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Astragalus tener
  

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About (Astragalus tener) Astragalus tener is a species of milkvetch known by the common name alkali milkvetch. It is endemic to California, where it grows in both coastal and inland areas such as the Central Valley, especially in moist places. This is an annual herb producing upright stems up to 30 centimeters tall. The leaves are up to nine centimeters in length and made up of several lance-shaped to oval leaflets. The inflorescence is a dense cluster of pinkish-purple white-smudged flowers. The fruit is a narrow legume pod up to five centimeters long and usually containing two smooth seeds. Varieties: There are three varieties of this species. One, the coastal dunes milkvetch, Astragalus tener var. titi, is a rare plant treated as an endangered species on the federal level. It is probably now limited to coastal Monterey County, having been extirpated from its previous range in southern California. An example occurrence of Astragalus tener is within the two extant forests of Monterey Cypress, Cupressus Macrocarpus, in Monterey County, California.
Plant Description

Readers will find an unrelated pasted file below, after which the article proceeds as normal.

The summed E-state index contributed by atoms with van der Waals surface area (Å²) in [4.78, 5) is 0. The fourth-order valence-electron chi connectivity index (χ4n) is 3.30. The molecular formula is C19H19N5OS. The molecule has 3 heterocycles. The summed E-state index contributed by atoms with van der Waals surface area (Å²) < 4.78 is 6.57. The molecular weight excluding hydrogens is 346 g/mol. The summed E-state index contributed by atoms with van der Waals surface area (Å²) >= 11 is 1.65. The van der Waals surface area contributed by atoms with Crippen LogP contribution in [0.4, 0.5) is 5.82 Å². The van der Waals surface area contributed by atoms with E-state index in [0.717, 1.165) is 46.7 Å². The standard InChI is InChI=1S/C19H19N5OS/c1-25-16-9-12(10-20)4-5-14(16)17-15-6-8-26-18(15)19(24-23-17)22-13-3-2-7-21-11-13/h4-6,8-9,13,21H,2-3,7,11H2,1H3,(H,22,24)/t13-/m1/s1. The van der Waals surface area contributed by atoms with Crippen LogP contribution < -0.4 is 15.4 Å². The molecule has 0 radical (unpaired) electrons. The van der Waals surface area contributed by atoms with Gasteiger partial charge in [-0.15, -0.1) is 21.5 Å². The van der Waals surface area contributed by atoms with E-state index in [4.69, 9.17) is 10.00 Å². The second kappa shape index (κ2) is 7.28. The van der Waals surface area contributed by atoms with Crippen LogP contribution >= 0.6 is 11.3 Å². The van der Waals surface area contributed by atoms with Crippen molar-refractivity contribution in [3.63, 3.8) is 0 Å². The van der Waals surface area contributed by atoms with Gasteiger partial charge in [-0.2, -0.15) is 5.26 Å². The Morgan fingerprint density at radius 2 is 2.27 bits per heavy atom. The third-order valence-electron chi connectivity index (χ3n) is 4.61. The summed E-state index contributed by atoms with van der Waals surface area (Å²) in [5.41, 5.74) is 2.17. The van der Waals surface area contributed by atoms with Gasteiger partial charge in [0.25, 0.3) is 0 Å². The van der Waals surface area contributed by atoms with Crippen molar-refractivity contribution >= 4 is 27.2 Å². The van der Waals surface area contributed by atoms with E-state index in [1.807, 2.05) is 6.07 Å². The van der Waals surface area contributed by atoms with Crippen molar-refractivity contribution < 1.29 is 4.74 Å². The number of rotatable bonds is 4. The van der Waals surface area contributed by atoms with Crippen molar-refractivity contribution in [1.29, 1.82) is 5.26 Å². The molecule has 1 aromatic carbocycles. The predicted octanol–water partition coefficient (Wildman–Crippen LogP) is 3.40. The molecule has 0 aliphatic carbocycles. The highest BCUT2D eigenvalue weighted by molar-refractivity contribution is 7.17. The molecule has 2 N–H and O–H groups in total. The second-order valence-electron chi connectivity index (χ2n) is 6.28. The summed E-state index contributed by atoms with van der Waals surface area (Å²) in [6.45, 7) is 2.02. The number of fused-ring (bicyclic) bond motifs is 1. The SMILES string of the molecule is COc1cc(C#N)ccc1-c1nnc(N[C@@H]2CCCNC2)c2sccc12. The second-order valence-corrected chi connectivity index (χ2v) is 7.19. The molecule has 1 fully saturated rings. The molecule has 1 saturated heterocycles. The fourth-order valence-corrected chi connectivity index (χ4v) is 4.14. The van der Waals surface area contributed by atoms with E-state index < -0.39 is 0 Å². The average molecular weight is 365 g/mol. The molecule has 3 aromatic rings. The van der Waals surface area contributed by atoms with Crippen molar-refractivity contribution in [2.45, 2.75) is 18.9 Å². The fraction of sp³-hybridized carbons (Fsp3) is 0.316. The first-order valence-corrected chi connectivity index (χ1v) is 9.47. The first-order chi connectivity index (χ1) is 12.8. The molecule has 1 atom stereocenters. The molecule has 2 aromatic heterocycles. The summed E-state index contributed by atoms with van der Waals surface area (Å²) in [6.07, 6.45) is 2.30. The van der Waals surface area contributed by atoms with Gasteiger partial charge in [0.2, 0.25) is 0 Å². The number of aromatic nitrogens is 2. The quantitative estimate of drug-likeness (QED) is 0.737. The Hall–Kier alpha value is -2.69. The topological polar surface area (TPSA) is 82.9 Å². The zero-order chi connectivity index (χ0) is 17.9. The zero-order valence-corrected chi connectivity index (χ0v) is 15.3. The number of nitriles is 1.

Plant Type
Annual herb

Native Status
Native

Natural Setting
Elevation ?
0' - 2485'

Annual Precip. ?
7.3" - 33.2"

Summer Precip. ?
0.16" - 0.66"

Coldest Month ?
45.7° F - 56.0° F

Hottest Month ?
58.8° F - 77.7° F

Humidity ?
0.44 vpd - 25.28 vpd

Landscaping Information
Nursery Availability
Never or Almost Never Available


Sources include: Wikipedia. All text shown in the "About" section of these pages is available under the Creative Commons Attribution-ShareAlike License. Plant observation data provided by the participants of the California Consortia of Herbaria, Sunset information provided by Jepson Flora Project. Propogation from seed information provided by the Santa Barbara Botanical Garden from "Seed Propagation of Native California Plants" by Dara E. Emery. Sources of plant photos include CalPhotos, Wikimedia Commons, and independent plant photographers who have agreed to share their images with Calscape. Other general sources of information include Calflora, CNPS Manual of Vegetation Online, Jepson Flora Project, Las Pilitas, Theodore Payne, Tree of Life, The Xerces Society, and information provided by CNPS volunteer editors, with special thanks to Don Rideout. Climate data used in creation of plant range maps is from PRISM Climate Group, Oregon State University, using 30 year (1981-2010) annual "normals" at an 800 meter spatial resolution.

Links:   Jepson eFlora Taxon Page  CalPhotos  Wikipedia  Calflora

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